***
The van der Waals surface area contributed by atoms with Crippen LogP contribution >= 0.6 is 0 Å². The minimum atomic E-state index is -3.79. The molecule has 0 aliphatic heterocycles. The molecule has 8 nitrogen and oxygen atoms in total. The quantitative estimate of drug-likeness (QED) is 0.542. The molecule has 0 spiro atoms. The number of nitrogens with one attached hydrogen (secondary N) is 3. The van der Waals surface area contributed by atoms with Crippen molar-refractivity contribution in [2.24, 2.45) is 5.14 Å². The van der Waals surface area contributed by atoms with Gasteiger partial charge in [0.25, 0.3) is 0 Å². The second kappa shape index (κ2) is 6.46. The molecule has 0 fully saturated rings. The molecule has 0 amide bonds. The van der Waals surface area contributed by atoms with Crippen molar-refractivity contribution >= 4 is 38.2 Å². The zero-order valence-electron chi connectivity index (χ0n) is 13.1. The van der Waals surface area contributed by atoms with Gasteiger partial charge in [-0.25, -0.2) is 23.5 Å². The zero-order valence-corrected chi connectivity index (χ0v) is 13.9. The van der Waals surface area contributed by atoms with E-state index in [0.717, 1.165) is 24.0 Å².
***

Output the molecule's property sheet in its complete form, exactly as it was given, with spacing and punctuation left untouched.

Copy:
The van der Waals surface area contributed by atoms with Crippen LogP contribution >= 0.6 is 0 Å². The minimum atomic E-state index is -3.79. The molecule has 0 aliphatic heterocycles. The molecule has 8 nitrogen and oxygen atoms in total. The quantitative estimate of drug-likeness (QED) is 0.542. The molecule has 0 spiro atoms. The number of nitrogens with one attached hydrogen (secondary N) is 3. The van der Waals surface area contributed by atoms with Crippen molar-refractivity contribution in [2.24, 2.45) is 5.14 Å². The van der Waals surface area contributed by atoms with Gasteiger partial charge in [0.25, 0.3) is 0 Å². The second kappa shape index (κ2) is 6.46. The molecule has 0 fully saturated rings. The molecule has 0 amide bonds. The van der Waals surface area contributed by atoms with Crippen molar-refractivity contribution >= 4 is 38.2 Å². The zero-order valence-electron chi connectivity index (χ0n) is 13.1. The van der Waals surface area contributed by atoms with Gasteiger partial charge in [-0.25, -0.2) is 23.5 Å². The zero-order valence-corrected chi connectivity index (χ0v) is 13.9. The van der Waals surface area contributed by atoms with E-state index in [0.717, 1.165) is 24.0 Å².